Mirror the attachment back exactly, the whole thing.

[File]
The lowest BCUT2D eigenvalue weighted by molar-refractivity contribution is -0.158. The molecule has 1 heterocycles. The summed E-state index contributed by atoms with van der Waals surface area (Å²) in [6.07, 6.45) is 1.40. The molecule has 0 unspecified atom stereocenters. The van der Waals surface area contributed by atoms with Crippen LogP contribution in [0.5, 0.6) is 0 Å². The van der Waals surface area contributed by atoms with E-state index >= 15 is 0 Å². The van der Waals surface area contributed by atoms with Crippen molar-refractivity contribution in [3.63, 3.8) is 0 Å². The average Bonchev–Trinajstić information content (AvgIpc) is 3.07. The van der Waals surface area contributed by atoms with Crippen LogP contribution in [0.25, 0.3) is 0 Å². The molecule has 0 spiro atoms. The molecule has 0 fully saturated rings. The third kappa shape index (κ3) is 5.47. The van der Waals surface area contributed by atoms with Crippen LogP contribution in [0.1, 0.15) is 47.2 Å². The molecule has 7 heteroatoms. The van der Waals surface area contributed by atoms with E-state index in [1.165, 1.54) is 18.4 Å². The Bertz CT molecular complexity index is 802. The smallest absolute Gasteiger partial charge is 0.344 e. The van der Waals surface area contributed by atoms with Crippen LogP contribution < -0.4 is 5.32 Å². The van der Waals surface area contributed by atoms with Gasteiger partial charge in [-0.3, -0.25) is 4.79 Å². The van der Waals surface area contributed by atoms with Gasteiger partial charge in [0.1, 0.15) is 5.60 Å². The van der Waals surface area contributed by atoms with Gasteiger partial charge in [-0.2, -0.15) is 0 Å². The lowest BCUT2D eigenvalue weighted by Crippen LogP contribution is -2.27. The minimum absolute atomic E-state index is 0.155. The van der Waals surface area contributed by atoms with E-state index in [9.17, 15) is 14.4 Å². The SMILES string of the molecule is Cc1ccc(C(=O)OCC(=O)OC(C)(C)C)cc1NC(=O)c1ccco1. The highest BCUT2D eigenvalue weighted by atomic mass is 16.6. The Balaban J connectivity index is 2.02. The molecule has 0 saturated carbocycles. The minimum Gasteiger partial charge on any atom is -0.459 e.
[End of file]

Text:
The lowest BCUT2D eigenvalue weighted by molar-refractivity contribution is -0.158. The molecule has 1 heterocycles. The summed E-state index contributed by atoms with van der Waals surface area (Å²) in [6.07, 6.45) is 1.40. The molecule has 0 unspecified atom stereocenters. The van der Waals surface area contributed by atoms with Crippen LogP contribution in [0.5, 0.6) is 0 Å². The van der Waals surface area contributed by atoms with E-state index >= 15 is 0 Å². The van der Waals surface area contributed by atoms with Crippen molar-refractivity contribution in [3.63, 3.8) is 0 Å². The average Bonchev–Trinajstić information content (AvgIpc) is 3.07. The van der Waals surface area contributed by atoms with Crippen LogP contribution in [0.25, 0.3) is 0 Å². The molecule has 0 spiro atoms. The molecule has 0 fully saturated rings. The third kappa shape index (κ3) is 5.47. The van der Waals surface area contributed by atoms with Crippen LogP contribution in [0.1, 0.15) is 47.2 Å². The molecule has 7 heteroatoms. The van der Waals surface area contributed by atoms with E-state index in [1.165, 1.54) is 18.4 Å². The Bertz CT molecular complexity index is 802. The smallest absolute Gasteiger partial charge is 0.344 e. The van der Waals surface area contributed by atoms with Crippen LogP contribution < -0.4 is 5.32 Å². The van der Waals surface area contributed by atoms with Gasteiger partial charge in [-0.3, -0.25) is 4.79 Å². The van der Waals surface area contributed by atoms with Gasteiger partial charge in [0.1, 0.15) is 5.60 Å². The van der Waals surface area contributed by atoms with Gasteiger partial charge in [-0.2, -0.15) is 0 Å². The lowest BCUT2D eigenvalue weighted by Crippen LogP contribution is -2.27. The minimum absolute atomic E-state index is 0.155. The van der Waals surface area contributed by atoms with E-state index in [9.17, 15) is 14.4 Å². The SMILES string of the molecule is Cc1ccc(C(=O)OCC(=O)OC(C)(C)C)cc1NC(=O)c1ccco1. The highest BCUT2D eigenvalue weighted by atomic mass is 16.6. The Balaban J connectivity index is 2.02. The molecule has 0 saturated carbocycles. The minimum Gasteiger partial charge on any atom is -0.459 e.